In the same study, Dr. Gray shares that, "we found that most of them have gone on to careers that are extensions of interests and passions they developed in childhood play; most have chosen careers that are meaningful, exciting, and joyful to them over careers that are potentially more lucrative; a high percentage have pursued careers in the creative arts; and quite a few (including 50% of the men) have pursued STEM careers. The great majority of them have pursued careers in which they are their own bosses."
These men and women, schooled in an unconventional manner, often went on to unconventional careers. They became circus owners, aerial wildlife photographers, Greenpeace organizers, owners of engineering companies, inventors, community organizers and more. Interestingly he notes that almost none of them worked in "middle management." They earned a living on their own terms. They became creators and bosses, hardly ever "regular" employees.
I'm sharing all of this because, of all the homeschool routes, my experience is that unschooling is the most misunderstood and widely criticized. There seems to be a belief that it's just lazy parenting. The reality is that unschooling parents are just as much, if not more, involved in their children's lives than other parents. They are constantly aware of the environment they are creating - and that creation is very intentional. I've heard unschooling parents talk about "strewing:" Purposely leaving something such as a Monopoly game on the table so that the kids will find it and say, "Hey! Let's play this!" All of a sudden their children - through their own choice and with no text books involved - are learning to count and add, make change, read and so on.
In it's most "radical" form, unschooling reaches into every part of life. The child eats what they want, when they want. They sleep when they are tired and get up when they are rested, etc. They will learn to wake to an alarm when there is an activity they want to participate in that requires them to do so. They will learn to eat healthy when they realize that a carton of ice cream gives them a belly ache.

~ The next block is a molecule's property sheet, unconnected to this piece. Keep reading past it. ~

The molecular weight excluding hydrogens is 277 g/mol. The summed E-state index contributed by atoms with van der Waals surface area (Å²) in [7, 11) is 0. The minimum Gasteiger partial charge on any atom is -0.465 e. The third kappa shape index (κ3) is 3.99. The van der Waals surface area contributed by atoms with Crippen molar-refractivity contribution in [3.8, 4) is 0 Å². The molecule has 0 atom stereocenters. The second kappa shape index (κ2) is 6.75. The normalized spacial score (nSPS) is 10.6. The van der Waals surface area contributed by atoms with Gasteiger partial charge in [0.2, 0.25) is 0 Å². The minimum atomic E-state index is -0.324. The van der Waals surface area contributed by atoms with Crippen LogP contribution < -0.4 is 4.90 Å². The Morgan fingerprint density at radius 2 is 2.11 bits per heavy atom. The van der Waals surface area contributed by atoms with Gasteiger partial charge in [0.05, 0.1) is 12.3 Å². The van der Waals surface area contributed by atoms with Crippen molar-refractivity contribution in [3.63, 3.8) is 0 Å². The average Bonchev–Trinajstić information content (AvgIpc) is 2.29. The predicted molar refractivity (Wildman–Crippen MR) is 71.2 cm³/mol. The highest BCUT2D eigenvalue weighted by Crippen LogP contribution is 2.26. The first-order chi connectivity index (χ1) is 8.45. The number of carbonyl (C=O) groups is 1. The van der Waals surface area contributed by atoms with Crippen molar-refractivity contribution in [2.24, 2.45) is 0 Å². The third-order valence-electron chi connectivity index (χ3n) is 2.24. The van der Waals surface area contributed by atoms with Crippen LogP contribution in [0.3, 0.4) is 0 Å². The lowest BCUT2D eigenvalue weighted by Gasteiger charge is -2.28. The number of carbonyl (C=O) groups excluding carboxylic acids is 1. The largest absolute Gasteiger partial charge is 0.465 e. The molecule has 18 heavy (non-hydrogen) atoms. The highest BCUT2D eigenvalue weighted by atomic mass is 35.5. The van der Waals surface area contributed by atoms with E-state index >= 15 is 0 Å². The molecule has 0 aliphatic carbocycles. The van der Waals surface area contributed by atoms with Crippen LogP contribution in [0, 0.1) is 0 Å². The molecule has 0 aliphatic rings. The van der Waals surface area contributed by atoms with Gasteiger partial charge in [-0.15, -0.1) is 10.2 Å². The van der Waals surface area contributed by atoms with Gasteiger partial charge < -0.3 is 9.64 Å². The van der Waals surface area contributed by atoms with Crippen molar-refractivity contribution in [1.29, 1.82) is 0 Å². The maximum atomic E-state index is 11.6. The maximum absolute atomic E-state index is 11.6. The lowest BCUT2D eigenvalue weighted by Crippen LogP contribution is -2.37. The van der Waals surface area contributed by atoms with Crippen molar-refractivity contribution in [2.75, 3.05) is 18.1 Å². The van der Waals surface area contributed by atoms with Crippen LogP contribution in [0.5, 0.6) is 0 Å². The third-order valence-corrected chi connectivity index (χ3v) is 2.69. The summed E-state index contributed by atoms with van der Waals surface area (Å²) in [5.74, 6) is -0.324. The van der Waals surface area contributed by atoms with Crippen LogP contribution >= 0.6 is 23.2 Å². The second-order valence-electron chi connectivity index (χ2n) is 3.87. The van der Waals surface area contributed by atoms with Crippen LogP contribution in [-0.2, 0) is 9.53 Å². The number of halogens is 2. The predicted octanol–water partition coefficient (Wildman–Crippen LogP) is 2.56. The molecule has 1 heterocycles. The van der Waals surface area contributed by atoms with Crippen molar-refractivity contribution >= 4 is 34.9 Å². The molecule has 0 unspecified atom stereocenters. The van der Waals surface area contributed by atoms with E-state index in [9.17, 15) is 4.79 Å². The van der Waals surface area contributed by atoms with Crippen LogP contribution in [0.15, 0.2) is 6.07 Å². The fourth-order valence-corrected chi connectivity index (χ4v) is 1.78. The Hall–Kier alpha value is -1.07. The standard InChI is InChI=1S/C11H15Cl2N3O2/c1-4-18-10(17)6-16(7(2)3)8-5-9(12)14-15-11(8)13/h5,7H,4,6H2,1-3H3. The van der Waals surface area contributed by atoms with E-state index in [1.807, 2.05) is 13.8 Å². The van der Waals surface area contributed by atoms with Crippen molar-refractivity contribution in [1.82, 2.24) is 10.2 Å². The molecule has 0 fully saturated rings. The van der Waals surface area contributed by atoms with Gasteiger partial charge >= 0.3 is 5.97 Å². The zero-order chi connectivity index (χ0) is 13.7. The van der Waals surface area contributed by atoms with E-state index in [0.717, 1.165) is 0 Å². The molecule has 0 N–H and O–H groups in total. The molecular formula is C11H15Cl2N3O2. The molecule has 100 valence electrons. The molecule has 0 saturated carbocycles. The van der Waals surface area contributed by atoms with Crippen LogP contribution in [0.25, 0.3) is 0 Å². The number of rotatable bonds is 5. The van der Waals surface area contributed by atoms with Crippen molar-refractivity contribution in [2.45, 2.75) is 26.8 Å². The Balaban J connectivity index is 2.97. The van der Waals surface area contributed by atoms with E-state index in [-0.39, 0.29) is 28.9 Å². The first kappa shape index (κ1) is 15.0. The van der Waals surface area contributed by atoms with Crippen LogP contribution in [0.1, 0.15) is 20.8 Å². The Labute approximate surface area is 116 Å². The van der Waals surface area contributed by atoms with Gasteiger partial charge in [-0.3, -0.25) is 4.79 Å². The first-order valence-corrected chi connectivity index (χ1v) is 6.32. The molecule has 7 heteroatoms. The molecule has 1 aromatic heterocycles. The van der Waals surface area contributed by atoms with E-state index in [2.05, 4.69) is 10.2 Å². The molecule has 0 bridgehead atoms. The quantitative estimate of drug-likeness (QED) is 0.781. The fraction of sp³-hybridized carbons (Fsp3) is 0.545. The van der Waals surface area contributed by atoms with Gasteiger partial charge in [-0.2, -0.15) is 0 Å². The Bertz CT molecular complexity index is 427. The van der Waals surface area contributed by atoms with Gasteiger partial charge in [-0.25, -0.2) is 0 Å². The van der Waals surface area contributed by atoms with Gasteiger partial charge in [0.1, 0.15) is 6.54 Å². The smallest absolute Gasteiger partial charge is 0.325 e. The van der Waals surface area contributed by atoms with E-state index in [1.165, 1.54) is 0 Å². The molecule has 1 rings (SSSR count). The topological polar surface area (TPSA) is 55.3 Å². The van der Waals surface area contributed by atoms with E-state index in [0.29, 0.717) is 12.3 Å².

Again, just as with the other types of homeschooling, those who unschool rarely fall into the "all or nothing" categories. Most homeschoolers have SOME aspect of their lives that is "unschoolish." Only a tiny fraction of unschoolers fall into the "radical" category. I indicated that my own family "dabbles" in unschooling. Our lack of designated curriculum and willingness to follow the lead of the children's' interests are distinctly an unschooling thing. Forcing our daughter to do math even though she hates it... not so much.
At the beginning of this whole series I made the statement, "Ask 100 homeschoolers what their day looks like and you'll get 100 answers." When trying to figure out what YOUR homeschool is going to look like, keep that in mind. It's YOUR homeschool. You need to make it work for your family. Does your child crave structure? Test boundaries? Love to be around other people? Thrive under pressure? Crumble when pushed? What about you? Are you the kind of parent who takes great joy in finding cool craft projects on Pinterest and then sitting at the table and showing your little ones how to re-create those projects? Do you love to dialogue with your kids about what they are seeing or experiencing? Do you enjoy reading to them?
If you don't find a rhythm that works for YOUR family then you aren't going to succeed. Also, keep in mind that what works when you are teaching one first grader is probably not going to work when you are teaching 2 middle schoolers and a 4th grader. Your homeschool will need to evolve as your family moves forward and your children grow. Don't be afraid to be flexible and change and "try on" different styles. You may be surprised what you fall in love with!
* This is the link to the post that I originally read from Dr. Gray. Some of the statistics mentioned came from the other posts he released, based on the same study. All links are available within this article.